3. Make soup – it’s easy!: Homemade soups are super easy to make and have lots of vegetables in one serving. Just saute carrots, onions, celery, green beans, and corn until tender. Then add a can of tomatoes and 3 cups of vegetable broth – viola! Homemade soup! Throw in a can of beans or some pasta for a heartier soup if you like.
  4. Think of the fruits/veggies!: Make sure every meal or snack you eat is paired with a fruit or veggie. This can be accomplished by add salsa to your eggs, avocado to your turkey sandwich, and fruit to your cereal.
  5. Double up: Two serving of veggies, please! The USDA recommends filling half your plate with fruits and veggies.
  6. Dessert!: A sweet snack after dinner can be a handful of frozen grapes or strawberries – especially delightful in the summertime!
  7. Make a smoothie: A smoothie can be a perfect breakfast, lunch or snack. Start with your favorite fruits, add some almond milk, and then throw in a handful of greens for an added nutritional boost. And if you add a banana or a small spoonful of peanut butter you won’t taste the greens!
  8. Share the cooking! It’s more fun to cook with a friend or Life Skills Coach and experiment with finding ways to add fruits and vegetables to your favorite dishes. Try adding a layer of spinach to the lasagna or a cup of sautéed diced carrots into the spaghetti sauce – you will be surprised how good it tastes!

Having health and wellness as a goal can help to make you more aware of your daily nutrient intake. Grocery shopping and planning meals with a friend, parent or life skills coach is a great way to achieve your goal of choosing to eat in a more health-conscious manner. Happy Fresh Fruit and Vegetable month!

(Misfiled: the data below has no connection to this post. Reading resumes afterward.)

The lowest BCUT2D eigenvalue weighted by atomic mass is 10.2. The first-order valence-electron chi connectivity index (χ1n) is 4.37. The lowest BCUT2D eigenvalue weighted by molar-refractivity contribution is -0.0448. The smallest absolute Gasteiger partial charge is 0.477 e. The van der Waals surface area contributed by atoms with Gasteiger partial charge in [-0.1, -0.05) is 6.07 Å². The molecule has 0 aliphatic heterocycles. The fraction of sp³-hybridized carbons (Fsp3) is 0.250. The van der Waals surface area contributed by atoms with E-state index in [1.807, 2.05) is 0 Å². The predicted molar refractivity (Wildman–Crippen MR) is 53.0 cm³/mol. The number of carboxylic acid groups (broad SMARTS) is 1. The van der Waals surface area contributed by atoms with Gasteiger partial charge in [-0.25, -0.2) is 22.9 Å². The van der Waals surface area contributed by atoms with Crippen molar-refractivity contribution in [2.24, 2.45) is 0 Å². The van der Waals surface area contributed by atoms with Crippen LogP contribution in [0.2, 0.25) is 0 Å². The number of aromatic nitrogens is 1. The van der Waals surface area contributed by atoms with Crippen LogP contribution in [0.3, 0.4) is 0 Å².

_____________________________________________________________________

ABOUT THE AUTHOR

Jeri Rochman, JD, MS, is the Advance LA Director of Community Outreach, a Life Skills Coach, National Board Certified Counselor and Certified Parent Educator. Interested in learning more about Advance LA’s services? She can be reached at jrochman@thehelpgroup.org.

, ,

May is the Month to Find a Summer Job!

 

Now is the time to start looking for that summer job. The earlier you start, the more likely it is that you will find a job that you like and one that is a good match for your skills. A recent study showed that 70 percent of all summer jobs are usually filled by the end of May because employers want to have their hires in place by the time summer begins. So let’s do this!

 

1) First things first: create a resume

Even if you do not have any formal job experience, you can still impress employers with a professional-looking resume. You can list unpaid internships, extracurricular activities, volunteer stints, and classwork related to the prospective job. If you are unsure what your resume should look like, you can visit the career office on your college campus, meet with a Life Skills Coach, or ask a supportive adult.